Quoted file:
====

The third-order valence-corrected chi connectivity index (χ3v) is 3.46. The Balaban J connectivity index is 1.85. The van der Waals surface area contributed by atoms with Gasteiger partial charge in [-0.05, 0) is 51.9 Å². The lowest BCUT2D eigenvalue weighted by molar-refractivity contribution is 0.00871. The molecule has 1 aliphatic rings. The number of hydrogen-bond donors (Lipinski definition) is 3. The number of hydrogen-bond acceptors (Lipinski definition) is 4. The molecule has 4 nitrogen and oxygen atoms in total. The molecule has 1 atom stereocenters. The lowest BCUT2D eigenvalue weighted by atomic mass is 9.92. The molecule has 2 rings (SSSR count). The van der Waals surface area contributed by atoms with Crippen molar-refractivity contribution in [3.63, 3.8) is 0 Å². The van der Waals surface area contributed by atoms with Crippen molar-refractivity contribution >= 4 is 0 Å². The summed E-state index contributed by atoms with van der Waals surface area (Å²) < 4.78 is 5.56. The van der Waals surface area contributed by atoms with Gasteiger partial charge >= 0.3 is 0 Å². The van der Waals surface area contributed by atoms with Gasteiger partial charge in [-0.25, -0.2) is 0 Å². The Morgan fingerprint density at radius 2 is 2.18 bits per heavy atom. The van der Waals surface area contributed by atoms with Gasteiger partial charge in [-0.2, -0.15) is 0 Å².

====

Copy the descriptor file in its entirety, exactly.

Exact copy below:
The third-order valence-corrected chi connectivity index (χ3v) is 3.46. The Balaban J connectivity index is 1.85. The van der Waals surface area contributed by atoms with Gasteiger partial charge in [-0.05, 0) is 51.9 Å². The lowest BCUT2D eigenvalue weighted by molar-refractivity contribution is 0.00871. The molecule has 1 aliphatic rings. The number of hydrogen-bond donors (Lipinski definition) is 3. The number of hydrogen-bond acceptors (Lipinski definition) is 4. The molecule has 4 nitrogen and oxygen atoms in total. The molecule has 1 atom stereocenters. The lowest BCUT2D eigenvalue weighted by atomic mass is 9.92. The molecule has 2 rings (SSSR count). The van der Waals surface area contributed by atoms with Crippen molar-refractivity contribution in [3.63, 3.8) is 0 Å². The van der Waals surface area contributed by atoms with Crippen molar-refractivity contribution >= 4 is 0 Å². The summed E-state index contributed by atoms with van der Waals surface area (Å²) < 4.78 is 5.56. The van der Waals surface area contributed by atoms with Gasteiger partial charge >= 0.3 is 0 Å². The van der Waals surface area contributed by atoms with Gasteiger partial charge in [-0.25, -0.2) is 0 Å². The Morgan fingerprint density at radius 2 is 2.18 bits per heavy atom. The van der Waals surface area contributed by atoms with Gasteiger partial charge in [-0.2, -0.15) is 0 Å².